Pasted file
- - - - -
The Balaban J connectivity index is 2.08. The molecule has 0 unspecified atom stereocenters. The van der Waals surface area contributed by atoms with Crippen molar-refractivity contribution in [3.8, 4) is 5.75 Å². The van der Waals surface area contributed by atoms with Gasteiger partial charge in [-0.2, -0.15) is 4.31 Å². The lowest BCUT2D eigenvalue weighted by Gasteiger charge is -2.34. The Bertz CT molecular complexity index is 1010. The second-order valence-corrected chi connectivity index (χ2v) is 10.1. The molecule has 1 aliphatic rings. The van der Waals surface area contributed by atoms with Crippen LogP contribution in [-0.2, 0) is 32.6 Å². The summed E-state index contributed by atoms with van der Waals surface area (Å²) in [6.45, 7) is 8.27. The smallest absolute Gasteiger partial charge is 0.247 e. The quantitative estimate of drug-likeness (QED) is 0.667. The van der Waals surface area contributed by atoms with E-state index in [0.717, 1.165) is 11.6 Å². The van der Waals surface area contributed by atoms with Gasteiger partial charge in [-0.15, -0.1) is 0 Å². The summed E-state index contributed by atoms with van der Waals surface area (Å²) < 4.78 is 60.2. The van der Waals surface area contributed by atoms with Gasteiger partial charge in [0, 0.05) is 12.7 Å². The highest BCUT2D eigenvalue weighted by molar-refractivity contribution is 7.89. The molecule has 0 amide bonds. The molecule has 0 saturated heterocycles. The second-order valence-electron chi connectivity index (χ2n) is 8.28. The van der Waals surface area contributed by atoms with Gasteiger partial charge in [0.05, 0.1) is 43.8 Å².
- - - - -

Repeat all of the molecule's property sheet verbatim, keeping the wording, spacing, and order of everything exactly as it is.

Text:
The Balaban J connectivity index is 2.08. The molecule has 0 unspecified atom stereocenters. The van der Waals surface area contributed by atoms with Crippen molar-refractivity contribution in [3.8, 4) is 5.75 Å². The van der Waals surface area contributed by atoms with Gasteiger partial charge in [-0.2, -0.15) is 4.31 Å². The lowest BCUT2D eigenvalue weighted by Gasteiger charge is -2.34. The Bertz CT molecular complexity index is 1010. The second-order valence-corrected chi connectivity index (χ2v) is 10.1. The molecule has 1 aliphatic rings. The van der Waals surface area contributed by atoms with Crippen LogP contribution in [-0.2, 0) is 32.6 Å². The summed E-state index contributed by atoms with van der Waals surface area (Å²) in [6.45, 7) is 8.27. The smallest absolute Gasteiger partial charge is 0.247 e. The quantitative estimate of drug-likeness (QED) is 0.667. The van der Waals surface area contributed by atoms with E-state index in [0.717, 1.165) is 11.6 Å². The van der Waals surface area contributed by atoms with Gasteiger partial charge in [-0.15, -0.1) is 0 Å². The summed E-state index contributed by atoms with van der Waals surface area (Å²) < 4.78 is 60.2. The van der Waals surface area contributed by atoms with Gasteiger partial charge in [0, 0.05) is 12.7 Å². The highest BCUT2D eigenvalue weighted by molar-refractivity contribution is 7.89. The molecule has 0 amide bonds. The molecule has 0 saturated heterocycles. The second-order valence-electron chi connectivity index (χ2n) is 8.28. The van der Waals surface area contributed by atoms with Gasteiger partial charge in [0.05, 0.1) is 43.8 Å².